As I’ve mentioned before, I am a museum enthusiast so I was quite pleased with Canberra’s selection of museums. Besides the majestic war memorial and the modern parliament house, I was able to visit plenty of museums including the National Gallery of Australia. I learned a lot about Australian art and artists. For example, the Aboriginal Memorial (pictured above) has “200 hollow log coffins” that represents each year of occupation from the Europeans and were created by Aboriginal artists from 1987-1988. It also represents the lives lost from Aboriginal and Torres Strait Islander people during colonial times from 1788-1988. Read more about this memorial here.
My favorite part of the gallery was the Aboriginal and Torres Strait Islander Art, especially since they displayed not only traditional artwork but also more modern, urban art. Taken from the gallery’s website, the piece above is fully explained:
Austracism 2003 is a direct play on the word ‘ostracism’, looking at the commonly expressed and all too familiar sentiments surrounding racism in Australia. Each opening line starts with I’m not a racist but …, a powerful statement in itself that sets the scene for the following conflicting personal statements of others. This large panel uses black and white Helvetica font, typical of wall panels used in public art institutions. Direct quotes and playing on words provoke thought, encouraging the viewer to question their inner narrative about race, equality and identity.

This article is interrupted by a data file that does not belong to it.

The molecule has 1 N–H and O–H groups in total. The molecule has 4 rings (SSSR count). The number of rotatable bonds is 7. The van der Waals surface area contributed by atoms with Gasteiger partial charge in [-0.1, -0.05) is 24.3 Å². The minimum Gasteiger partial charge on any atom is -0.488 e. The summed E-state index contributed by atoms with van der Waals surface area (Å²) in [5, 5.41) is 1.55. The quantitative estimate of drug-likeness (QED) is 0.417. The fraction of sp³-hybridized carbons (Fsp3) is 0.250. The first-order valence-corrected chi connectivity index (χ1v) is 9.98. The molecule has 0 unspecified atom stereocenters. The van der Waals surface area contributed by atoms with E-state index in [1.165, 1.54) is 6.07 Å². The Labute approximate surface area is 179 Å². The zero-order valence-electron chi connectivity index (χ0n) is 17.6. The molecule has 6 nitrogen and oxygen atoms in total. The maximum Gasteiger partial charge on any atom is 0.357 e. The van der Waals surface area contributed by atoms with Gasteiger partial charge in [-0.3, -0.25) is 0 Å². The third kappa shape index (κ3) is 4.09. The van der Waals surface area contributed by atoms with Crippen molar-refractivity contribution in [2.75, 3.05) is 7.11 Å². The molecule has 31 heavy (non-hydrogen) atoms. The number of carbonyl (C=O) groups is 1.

This piece stood out for me not only because of the bold lettering but also because once you read through all the “I’m not a racist but…” statements, you realize that they’re universal; not only have I heard some of these exact phrases in Australia but I’ve also heard them in the United States to refer to other minorities. It’s unfortunate that something like racism is a universal thing.
This was another stunning piece; a set of costumes by artist, Fiona Foley. These costumes of the HHH (Hedonistic Honky Haters) are a response to the costumes of the KKK but these would be worn by black people instead of white supremacists. I was first drawn to the beautiful fabric but then I was completely taken aback by the entire appearance of the work. It’s provocative, haunting, and shocking and it actually made me wonder if such a group could actually exist. Read more about Foley and this series here.
If there’s any museum you must see in Australia, it’s this one.
For more information about the National Gallery of Australia, visit http://nga.gov.au/Home/Default.cfm